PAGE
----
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Can Storm or Hurricane Damage be Claimed on Taxes?

by | Sep 20, 2022 | Blog |

Storms and hurricanes are a fact of life for many Americans. Whether you’ve suffered storm damage at your home or business, there are some important steps to take in the aftermath. In this blog, we’ll explore what happens on a tax return when an individual suffers storm or hurricane damage. We’ll also discuss whether these losses can be claimed on taxes and how much is allowed as a deduction if it does qualify for one.

Can storm damage affect or impact your taxes?

If you are the victim of a storm or other natural disaster, it can affect your taxes. If you have suffered a loss due to the storm, this may be deductible on your taxes.

Are there special tax benefits for those who have suffered casualties from a natural disaster?

If you suffer a casualty loss as a result of a natural disaster, you may be able to deduct the loss on your federal income tax return. You can also deduct any unreimbursed expenses that you had in the year of the disaster.

If your home was damaged or destroyed by a storm or other natural disaster and you are unable to live there, you may be able to deduct your mortgage interest payments for the portion of the year that it was unusable.

If you use your car while volunteering at a charity organization after a natural disaster strikes, then write off any out-of-pocket costs related to mileage driven on behalf of those organizations—as long as it isn’t reimbursed by them!

What are casualty losses?

As a general rule, casualty losses are not covered by insurance and are not the result of theft. In other words, if you’re claiming a casualty loss on your taxes, it means that something happened to your property (or as a result of someone else) that caused damage and/or loss.

Generally speaking, business-related expenses such as those related to work or research aren’t considered casualty losses; however, there may be exceptions depending on the circumstances surrounding your claim. For example: If you were working from home when a storm knocked out power in your area for several days and forced you to rent another apartment until repairs could be made at home, then any money spent during this period would be considered a casualty loss—even though it was related directly with conducting business. Conversely: If you own an office building where one tenant’s failure causes financial difficulty for all tenants in the building then this amount cannot be claimed as part of their individual tax return since they aren’t actually paying those costs themselves (rather they’re paying them indirectly through their rent payments).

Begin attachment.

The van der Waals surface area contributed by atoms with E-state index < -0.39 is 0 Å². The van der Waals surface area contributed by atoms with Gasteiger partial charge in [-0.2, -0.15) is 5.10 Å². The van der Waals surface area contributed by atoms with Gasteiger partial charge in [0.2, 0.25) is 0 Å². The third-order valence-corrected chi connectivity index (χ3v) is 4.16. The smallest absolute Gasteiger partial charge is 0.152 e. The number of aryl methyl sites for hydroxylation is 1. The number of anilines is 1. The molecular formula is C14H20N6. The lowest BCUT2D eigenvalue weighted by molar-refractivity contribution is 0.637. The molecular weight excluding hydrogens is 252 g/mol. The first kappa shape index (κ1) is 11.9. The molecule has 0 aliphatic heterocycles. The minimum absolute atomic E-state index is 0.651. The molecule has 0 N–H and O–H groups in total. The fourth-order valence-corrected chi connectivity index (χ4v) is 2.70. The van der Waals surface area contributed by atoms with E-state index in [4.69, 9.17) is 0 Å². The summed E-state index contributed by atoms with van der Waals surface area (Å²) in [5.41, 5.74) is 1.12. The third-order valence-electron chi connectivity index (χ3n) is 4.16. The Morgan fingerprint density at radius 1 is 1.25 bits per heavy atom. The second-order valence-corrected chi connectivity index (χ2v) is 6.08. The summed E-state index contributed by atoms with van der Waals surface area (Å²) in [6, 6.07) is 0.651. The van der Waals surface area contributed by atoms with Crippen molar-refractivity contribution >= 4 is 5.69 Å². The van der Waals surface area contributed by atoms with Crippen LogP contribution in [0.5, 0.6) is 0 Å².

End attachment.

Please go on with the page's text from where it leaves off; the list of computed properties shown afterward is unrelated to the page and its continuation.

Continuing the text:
How can you claim a casualty loss?

You can claim a casualty loss on your tax return if you have a personal residence and either:

  • You had to move out of your home for more than one year, or
  • You had to move out of your home for less than one year but repairs cost more than 10% of its pre-damage value.

For insurance purposes, the IRS considers a storm or hurricane as an “Act of God.” Your deductible loss will be reduced by the amount of any reimbursements or partial reimbursements you receive from insurance companies; however, any reimbursement money never received cannot be deducted in some cases.

You can’t claim casualty losses if they are covered by insurance. If an insurance company reimburses you for the full amount of your loss, don’t include any part of the reimbursement in your income. But if insurance or other compensation covers only part of your loss, you must reduce your loss by the amount of reimbursement when figuring how much you can deduct. You can still claim your deduction even if the insurance company hasn’t paid you as long as there is no question about whether you will receive payment. Then take into consideration that there may also be certain other rules that might limit the amount of your casualty loss deduction based on your income level.

If you receive insurance payments or other compensation for your loss, you cannot deduct the loss. The difference between what an insurance company pays and what you paid for a damaged or stolen item is not deductible as it is considered reimbursement for the property damage or theft.

If an insurance company reimburses you for the full amount of your loss, don’t include any part of the reimbursement in your income. But if insurance or other compensation covers only part of your loss, you must reduce your loss by the amount of reimbursement when figuring how much you can deduct. You can still claim your deduction even if the insurance company hasn’t paid you as long as there is no question about whether you will receive payment. Then take into consideration that there may also be certain other rules that might limit the amount of your casualty loss deduction based on your income level.

Once again, we hope that the information provided in this article has been helpful to you. If you have any questions or would like additional details about how to claim storm damage on taxes, please feel free to contact our legal experts here at The Holman Law Firm!

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